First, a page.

take to the floor. The only ones to disobey this order were Suarez and a
couple colleagues; they remained seated on a front bench, smoking
with Suarez, we found a restaurant where I recovered sufficiently to enjoy a
language blunder by Scott, one of the brew-loving boys in our group. Scott
hadn’t taken as much Spanish as most of us but learned some important words,
like for beer, cerveza. Only when the waiter brought Scott a bowl of
cherries did we realize he’d omitted the “v” and had ordered cereza. I
don’t remember all the different fruit words, but I’ll never forget the word
for cherries. Scott didn’t find this as funny as we did.
Cheryl helped with
our language preparation by teaching us the words for “stop it” (dejalo!)
and “leave me alone” (dejame!), which we ended up using quite a bit. As
young American girls, particularly young blonde Americans, we got more
attention than we ever wanted. I stopped wearing make-up or doing my hair:
it made no difference. (Annie hears that the blonde-thing still exists in
Spain. I made sure she knows about dejalo and dejame.)
We further improved
our Spanish skills with the language and cultural classes provided by our
Foreign Study League program (“A subsidiary of Reader’s Digest!”). They
divided us up according to fluency level and had native speakers give
lectures. I remember feeling amazed at my comprehension during these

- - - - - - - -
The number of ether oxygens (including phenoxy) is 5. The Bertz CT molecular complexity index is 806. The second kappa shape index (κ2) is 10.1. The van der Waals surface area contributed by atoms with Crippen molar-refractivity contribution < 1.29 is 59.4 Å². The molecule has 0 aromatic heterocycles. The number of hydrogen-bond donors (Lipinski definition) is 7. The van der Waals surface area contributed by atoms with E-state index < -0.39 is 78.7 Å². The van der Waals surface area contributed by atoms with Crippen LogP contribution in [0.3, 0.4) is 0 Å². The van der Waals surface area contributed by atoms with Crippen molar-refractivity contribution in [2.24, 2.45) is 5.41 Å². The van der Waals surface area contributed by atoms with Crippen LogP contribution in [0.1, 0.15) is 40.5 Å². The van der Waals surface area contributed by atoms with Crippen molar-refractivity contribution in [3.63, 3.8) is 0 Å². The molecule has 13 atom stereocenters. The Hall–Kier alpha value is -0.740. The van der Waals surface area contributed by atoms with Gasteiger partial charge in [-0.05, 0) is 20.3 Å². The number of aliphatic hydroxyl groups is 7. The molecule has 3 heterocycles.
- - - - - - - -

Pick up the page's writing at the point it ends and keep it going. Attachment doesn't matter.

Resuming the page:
hour-long speeches—I understood nearly everything. Now I realize the
speakers were probably using language and annunciation similar to that which
I’d use with my four and five-year-old nephews, Jacob and Sam.
cultural class in Barcelona stuck with me. The instructors discussed
politics and explained how everyone celebrated with champagne when Franco
died. They said that they never could have talked so openly like this a
couple years previously; they would have been looking over their shoulders
for the police to arrest them.
Something else that
has improved over the past 30 years in Spain is the transportation. In my
travel journals, I wrote about 10-12 hour bus rides on routes that now take
a couple hours on the freeways or high-speed trains. The Spanish train
system, with the acronym RENFE, no longer stands for “Really Exasperating,
Not For Everyone” to English-speakers. Annie will have no problem traveling
around the country on the weekends with friends she makes from school.
I managed to make
friends in Spain with some girls from Michigan. They shared similar values
to me and I was grateful to find them. Still, I missed my family and close
friends terribly when I was in Spain. I wondered what it would have been
like to have them along with me, how much happier I would have been, how
much more I might have enjoyed my experience if I’d had somebody along who
truly cared about me.
summers later, I’m finally getting the chance. I’ve got tickets to Spain.
After Annie wraps up
her studies, we’ll meet in Madrid. I’ll nurse a Fanta Limon at a sidewalk
café while I wait for her. I probably won’t need dejalo or dejame anymore,
but Annie might--especially if I drag her to a discoteca later. Maybe I
should just brush up on enough Spanish so I can make a special request for
“Brick House.” I can’t wait.